I’ve thought a lot this week about how blogging, for me, is a form of escapism. For a mix of obvious personal and professional reasons, there are aspects of my life I don’t share. I don’t, for example, talk about work stress, dating mishaps, or irritations I have with the people in my life. It could seem artificial to not cover these corners of my life that fill most of my time. On the contrary, though, it makes me feel more creative to have an outlet so outside of them.
Tied specifically with my goals – this blog is a place where I don’t have to think about invoices, or travel plans, or why he hasn’t texted me back yet. I don’t have to focus on the fact that this wasn’t actually a great week for me – that anxiety sat on my chest like a heavy anvil, that stressful dreams have kept me awake most nights, that a cold lurked on the outskirts of my immune system, eager to make everything just a bit worse.
I can focus on what makes me feel alive – these days it’s running, reading, and looking towards the future.
Last week I finally made 5k, which was magic. I only ran twice this week, but was encouraged to run farther distances just because I know I can now. I think I’m going to keep my running goal at ideally 3x per week, “minimum” 2x per week. Now that I’m done with the program I was on, I don’t want to let myself slack and stop running entirely (I know myself, and I know this is something I am entirely predisposed towards doing).
Lately, while running, I’ve been listening to Hamilton: The Revolution on audiobook. As one might presume, it’s about the creation and pre-production of the musical, and I’ve been loving all the background details. It’s helpful to already be such a big fan – when they reference certain lines in certain songs, I know entirely what they’re talking about! I think that’s what makes it such a good book for running – I’m engaged the whole time because it feels like I’m getting the juicy gossip on something I’m already a big fan of.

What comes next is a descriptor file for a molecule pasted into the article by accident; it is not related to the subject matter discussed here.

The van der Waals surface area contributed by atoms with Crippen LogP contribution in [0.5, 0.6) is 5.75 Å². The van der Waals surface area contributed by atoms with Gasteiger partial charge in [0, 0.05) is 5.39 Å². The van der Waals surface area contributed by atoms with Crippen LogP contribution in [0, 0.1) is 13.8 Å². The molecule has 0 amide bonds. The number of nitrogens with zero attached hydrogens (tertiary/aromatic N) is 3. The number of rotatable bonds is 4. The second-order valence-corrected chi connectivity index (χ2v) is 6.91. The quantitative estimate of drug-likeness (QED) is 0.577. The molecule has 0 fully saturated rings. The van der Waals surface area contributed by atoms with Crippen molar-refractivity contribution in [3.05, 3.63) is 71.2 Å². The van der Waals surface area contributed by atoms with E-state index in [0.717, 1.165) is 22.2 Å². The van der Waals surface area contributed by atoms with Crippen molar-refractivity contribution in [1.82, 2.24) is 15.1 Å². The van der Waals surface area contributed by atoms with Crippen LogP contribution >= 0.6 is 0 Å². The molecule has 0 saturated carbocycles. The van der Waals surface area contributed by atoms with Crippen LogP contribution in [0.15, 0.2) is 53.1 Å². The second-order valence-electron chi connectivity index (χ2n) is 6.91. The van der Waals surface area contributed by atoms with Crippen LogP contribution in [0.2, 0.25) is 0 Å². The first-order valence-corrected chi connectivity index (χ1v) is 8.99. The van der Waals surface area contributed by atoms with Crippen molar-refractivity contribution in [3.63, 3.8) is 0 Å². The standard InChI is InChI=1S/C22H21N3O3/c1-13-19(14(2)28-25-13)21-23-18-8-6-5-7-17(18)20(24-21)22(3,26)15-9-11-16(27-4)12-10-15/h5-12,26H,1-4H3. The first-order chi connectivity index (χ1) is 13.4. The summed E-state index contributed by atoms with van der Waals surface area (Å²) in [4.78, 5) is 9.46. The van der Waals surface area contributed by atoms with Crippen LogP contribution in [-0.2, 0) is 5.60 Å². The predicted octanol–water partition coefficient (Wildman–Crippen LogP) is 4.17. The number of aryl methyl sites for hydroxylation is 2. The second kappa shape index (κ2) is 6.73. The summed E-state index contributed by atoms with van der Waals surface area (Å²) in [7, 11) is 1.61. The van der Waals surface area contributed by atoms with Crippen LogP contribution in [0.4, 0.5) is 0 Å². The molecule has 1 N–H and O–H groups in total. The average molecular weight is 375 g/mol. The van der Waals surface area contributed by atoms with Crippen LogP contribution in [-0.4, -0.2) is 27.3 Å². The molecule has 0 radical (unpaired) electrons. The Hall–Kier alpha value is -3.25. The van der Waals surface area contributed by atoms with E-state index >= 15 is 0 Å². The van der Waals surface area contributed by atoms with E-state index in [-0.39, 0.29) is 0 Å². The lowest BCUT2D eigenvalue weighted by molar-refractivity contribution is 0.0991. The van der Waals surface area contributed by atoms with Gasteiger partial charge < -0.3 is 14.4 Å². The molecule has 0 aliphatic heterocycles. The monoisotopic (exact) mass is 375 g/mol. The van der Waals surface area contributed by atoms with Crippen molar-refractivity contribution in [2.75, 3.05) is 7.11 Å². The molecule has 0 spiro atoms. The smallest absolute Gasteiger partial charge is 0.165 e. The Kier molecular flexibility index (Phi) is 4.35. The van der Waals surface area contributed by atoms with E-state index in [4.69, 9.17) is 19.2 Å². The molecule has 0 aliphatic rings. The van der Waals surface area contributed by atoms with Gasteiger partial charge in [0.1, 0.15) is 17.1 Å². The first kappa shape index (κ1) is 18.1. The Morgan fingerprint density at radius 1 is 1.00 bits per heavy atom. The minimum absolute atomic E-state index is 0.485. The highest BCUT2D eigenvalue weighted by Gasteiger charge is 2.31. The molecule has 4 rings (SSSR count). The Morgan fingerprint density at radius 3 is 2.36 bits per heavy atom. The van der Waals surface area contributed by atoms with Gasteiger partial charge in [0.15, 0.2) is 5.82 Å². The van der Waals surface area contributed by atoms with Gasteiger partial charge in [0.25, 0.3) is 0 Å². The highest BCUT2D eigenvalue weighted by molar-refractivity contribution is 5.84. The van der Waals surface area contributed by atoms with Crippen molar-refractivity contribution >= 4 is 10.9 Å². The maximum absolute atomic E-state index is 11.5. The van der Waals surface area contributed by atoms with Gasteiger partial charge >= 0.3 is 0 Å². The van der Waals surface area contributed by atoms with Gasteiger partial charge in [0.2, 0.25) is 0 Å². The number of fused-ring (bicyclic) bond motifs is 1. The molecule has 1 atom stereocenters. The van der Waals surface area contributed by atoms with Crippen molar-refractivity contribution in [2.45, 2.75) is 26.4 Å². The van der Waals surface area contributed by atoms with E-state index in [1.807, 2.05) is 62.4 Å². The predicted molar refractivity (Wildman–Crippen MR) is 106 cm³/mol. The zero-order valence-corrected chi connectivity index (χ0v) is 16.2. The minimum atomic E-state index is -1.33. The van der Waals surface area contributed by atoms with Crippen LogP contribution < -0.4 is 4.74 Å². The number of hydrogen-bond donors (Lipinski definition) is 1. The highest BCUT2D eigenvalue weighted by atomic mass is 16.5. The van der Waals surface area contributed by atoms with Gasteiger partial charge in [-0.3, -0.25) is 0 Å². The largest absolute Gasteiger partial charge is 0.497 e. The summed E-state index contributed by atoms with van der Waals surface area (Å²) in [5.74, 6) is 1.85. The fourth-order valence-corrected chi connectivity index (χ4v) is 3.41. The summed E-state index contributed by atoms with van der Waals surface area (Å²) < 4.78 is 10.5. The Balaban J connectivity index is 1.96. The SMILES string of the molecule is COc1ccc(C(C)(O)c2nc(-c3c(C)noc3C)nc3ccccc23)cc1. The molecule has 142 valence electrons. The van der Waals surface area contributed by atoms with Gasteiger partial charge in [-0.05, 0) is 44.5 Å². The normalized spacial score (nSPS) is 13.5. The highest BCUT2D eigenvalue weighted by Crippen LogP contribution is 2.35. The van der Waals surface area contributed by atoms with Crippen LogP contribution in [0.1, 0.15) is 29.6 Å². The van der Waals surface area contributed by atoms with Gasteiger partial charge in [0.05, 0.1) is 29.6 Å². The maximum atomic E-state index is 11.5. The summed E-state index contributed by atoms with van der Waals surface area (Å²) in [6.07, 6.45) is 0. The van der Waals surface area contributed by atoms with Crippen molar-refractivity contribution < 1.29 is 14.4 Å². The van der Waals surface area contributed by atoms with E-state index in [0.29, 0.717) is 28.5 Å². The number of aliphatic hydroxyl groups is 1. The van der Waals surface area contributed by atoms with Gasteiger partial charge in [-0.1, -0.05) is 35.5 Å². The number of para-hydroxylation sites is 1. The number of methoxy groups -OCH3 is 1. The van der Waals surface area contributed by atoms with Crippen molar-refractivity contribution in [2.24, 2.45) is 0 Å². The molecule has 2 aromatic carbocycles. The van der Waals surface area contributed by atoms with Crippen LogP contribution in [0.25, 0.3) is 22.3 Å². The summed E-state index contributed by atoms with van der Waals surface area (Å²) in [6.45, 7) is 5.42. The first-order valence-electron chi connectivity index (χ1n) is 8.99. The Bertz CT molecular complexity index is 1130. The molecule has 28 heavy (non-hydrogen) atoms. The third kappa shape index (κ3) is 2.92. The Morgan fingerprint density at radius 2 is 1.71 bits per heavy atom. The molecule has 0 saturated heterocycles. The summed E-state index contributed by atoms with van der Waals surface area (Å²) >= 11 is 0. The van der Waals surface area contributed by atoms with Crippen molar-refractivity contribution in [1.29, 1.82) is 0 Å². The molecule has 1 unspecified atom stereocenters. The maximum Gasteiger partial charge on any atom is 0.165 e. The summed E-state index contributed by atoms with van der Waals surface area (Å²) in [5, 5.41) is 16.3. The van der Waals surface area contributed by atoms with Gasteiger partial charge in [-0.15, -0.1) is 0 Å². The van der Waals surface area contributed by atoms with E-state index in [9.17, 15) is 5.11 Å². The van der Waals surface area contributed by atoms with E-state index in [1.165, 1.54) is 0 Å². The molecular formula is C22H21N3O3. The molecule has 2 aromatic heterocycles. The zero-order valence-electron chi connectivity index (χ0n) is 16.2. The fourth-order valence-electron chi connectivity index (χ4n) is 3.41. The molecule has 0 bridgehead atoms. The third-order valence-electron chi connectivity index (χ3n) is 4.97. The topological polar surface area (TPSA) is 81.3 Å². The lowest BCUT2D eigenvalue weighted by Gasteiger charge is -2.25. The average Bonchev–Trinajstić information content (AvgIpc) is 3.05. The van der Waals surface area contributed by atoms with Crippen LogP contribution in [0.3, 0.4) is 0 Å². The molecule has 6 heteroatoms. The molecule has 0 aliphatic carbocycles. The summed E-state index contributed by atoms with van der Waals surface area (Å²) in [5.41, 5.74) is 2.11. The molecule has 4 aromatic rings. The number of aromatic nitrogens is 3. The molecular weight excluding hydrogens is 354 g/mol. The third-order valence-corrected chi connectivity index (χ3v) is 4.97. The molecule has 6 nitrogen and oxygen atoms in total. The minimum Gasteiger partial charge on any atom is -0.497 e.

In other book related news, I feel like I experienced a turning point in Howard’s End this week. I mentioned last week that I wasn’t finding it quite as interesting as other novels I’ve read by E.M. Forster. But! Chapter 17, baby. Apparently that was it for me. It finally felt like whatever wasn’t clicking for me fell into place, and I’ve been picking up the book much more often.
As an aside – this may also be due to the fact that my apartment currently has no internet. AND it’s been warmer than usual. So I’ve taken to sitting in my kitchen (where the AC is), feet propped on the counter, reading Howard’s End while I wait, in ambiguity, for Spectrum to call me and tell me the outage in my area has been resolved. I don’t consider myself someone unhealthily attached to social media / the internet. I love getting away, love camping and being entirely disconnected. It feels different, though, when I’m in a place where I should, and normally would, have a connection, but don’t. Why won’t my laptop just connect?! Last night I took to dying my hair, running 3 miles, and watching dvd’s I picked up at the library.
Finally, speaking of disconnection, I can’t wait for Taiwan – just two weeks away now! I’m so anxious to travel again, and to get away, however briefly, from my life and stress and uncertainty in Southern California. When I travel, I’m allowed to be unsure, allowed to follow what feels right, explore, and exist only in and for the moment. I’ve felt so much pressure, lately, to be so many certain things, none of which I actually want to be. This trip feels much needed in my life right now, as a way to step back and recalibrate. Much. Like. My. Evasive. Wi-fi.
This has been a post.